Legionella Bacteria at the Playboy Mansion: OK. It Totally Festered in the Grotto.
Back away slowly
Update: Confirmed, once and for all, by the LA Times:
Health officials identified legionella bacteria in a whirlpool spa at the Playboy Mansion in Los Angeles during an investigation in February that began when people were sickened after attending a fundraiser.
We're not aware of any other "whirlpool spa" (aka, hot tub) in the mansion's outside party area besides the one in the grotto, so -- there you have it. Take heed, kids: Pneumonia loves warm bubbly sexytime just as much as the next bunny.
Originally posted March 1 at 11 a.m.
The Los Angeles County Health Department still won't say exactly what caused at least 200 attendees of a February 3 conference at the Playboy Mansion to fall sick in the days that followed, but the cautious new details it released today directly support our original hypothesis, "Pneumonia Outbreak at the Playboy Mansion: Could It Have Festered in the Grotto?"
Here's the Health Department's official statement, which confirms a mysterious Playboy Mansion "water source" as containing Legionella bacteria:
To date, approximately 200 individuals associated with this conference have reported illness with symptoms mostly consisting of fever, chills, general discomfort (malaise) and some cough.
In the course of its ongoing investigation, Public Health has identified Legionella bacteria in a sample taken from a water source at the Playboy Mansion, where a social event connected with the conference occurred. This does not however confirm Legionella as the source of the illness, as Legionella bacteria are commonly found in moist or wet environments. "We are still considering several possible causes of illness," said Jonathan E. Fielding, MD, MPH, Director of Public Health and Health Officer.
Anaheim Ducks v. Edmonton Oilers
TicketsWed., Jan. 25, 7:00pm
Los Angeles D-Fenders vs. Sioux Falls Skyforce
TicketsThu., Jan. 26, 7:30pm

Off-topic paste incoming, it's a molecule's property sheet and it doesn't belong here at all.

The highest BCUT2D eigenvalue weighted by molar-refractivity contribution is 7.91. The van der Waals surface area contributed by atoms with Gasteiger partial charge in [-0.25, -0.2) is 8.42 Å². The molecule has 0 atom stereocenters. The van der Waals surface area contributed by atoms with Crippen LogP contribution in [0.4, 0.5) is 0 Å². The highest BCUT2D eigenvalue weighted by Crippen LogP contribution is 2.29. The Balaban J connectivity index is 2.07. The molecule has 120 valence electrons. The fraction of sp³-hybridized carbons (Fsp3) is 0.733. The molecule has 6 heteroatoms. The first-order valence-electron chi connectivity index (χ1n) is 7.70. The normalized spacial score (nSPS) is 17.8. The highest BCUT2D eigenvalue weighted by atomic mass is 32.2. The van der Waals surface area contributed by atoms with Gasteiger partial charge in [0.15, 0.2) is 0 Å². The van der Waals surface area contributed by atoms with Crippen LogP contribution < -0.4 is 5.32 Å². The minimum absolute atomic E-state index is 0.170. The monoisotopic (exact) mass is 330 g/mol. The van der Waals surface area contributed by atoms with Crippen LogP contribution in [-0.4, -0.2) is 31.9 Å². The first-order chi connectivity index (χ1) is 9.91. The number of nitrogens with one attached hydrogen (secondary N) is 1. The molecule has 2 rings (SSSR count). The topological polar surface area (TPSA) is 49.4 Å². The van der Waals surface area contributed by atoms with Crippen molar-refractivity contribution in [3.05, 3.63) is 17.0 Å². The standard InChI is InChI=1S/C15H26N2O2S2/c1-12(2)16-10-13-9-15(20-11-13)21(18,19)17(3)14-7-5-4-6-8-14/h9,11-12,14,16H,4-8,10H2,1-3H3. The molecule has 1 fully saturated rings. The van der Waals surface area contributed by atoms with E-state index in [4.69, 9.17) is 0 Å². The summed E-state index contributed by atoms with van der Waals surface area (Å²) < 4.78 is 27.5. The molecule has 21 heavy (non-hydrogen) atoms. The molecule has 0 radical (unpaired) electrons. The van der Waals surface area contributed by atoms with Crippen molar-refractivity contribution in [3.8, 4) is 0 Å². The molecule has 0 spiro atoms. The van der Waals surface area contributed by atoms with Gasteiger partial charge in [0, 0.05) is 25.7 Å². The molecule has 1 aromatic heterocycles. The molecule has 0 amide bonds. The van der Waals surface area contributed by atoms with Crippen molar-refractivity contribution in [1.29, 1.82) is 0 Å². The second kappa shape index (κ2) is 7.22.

UCLA Bruins Women's Basketball vs. Arizona State Sundevils Womens Basketball
TicketsFri., Jan. 27, 8:00pm
UCLA Bruins Women's Basketball vs. Arizona Wildcats Womens Basketball
TicketsSun., Jan. 29, 2:00pm
All department officials will tell us is that the statement was released "just to answer questions... We've been receiving questions." But the Legionella is obviously considered a significant discovery, as we know how stingy they are with their media updates.
Back in February, DN Journal was reporting that at least two attendees of the DomainFest conference had been diagnosed with a type of pneumonia called Legionnaires' disease, which can develop from Legionella bacteria, and ABC News raised that number to four. The rest had symptoms that lined up with Pontiac fever, another possible outcome of a Legionella infection.
ABC also interviewed a Playboy hire who had been working the event, who said innocently: "It did have fog machines, it had ventilation, there was one part that was blowing in a lot of warm air and I stood right next to it, because I was like, 'Oh, it's warm.'" From the Weekly's original piece:
LA Weekly staff who have been to Mansion (high five!) confirm that its tented areas are attached to the grotto area -- which means that the extremely moist air from the grotto could have easily circulated into the tent o' nerds that fateful night. "Oh, it's warm," indeed...
The Los Angeles Times is still shying from the grotto theory, instead playing it safe with a cute historical blurb on Legionnaire's Disease that looks suspiciously Web MD-ed, but we're sticking to our original hunch: Totally festered in the grotto.
Poor grotto. What was once so sexy seems now so... damp and mildewed. Almost Gollum-like. In honor of its sexier side, a brief YouTube tribute:
Get the ICYMI: Today's Top Stories Newsletter Our daily newsletter delivers quick clicks to keep you in the know
Catch up on the day's news and stay informed with our daily digest of the most popular news, music, food and arts stories in Los Angeles, delivered to your inbox Monday through Friday.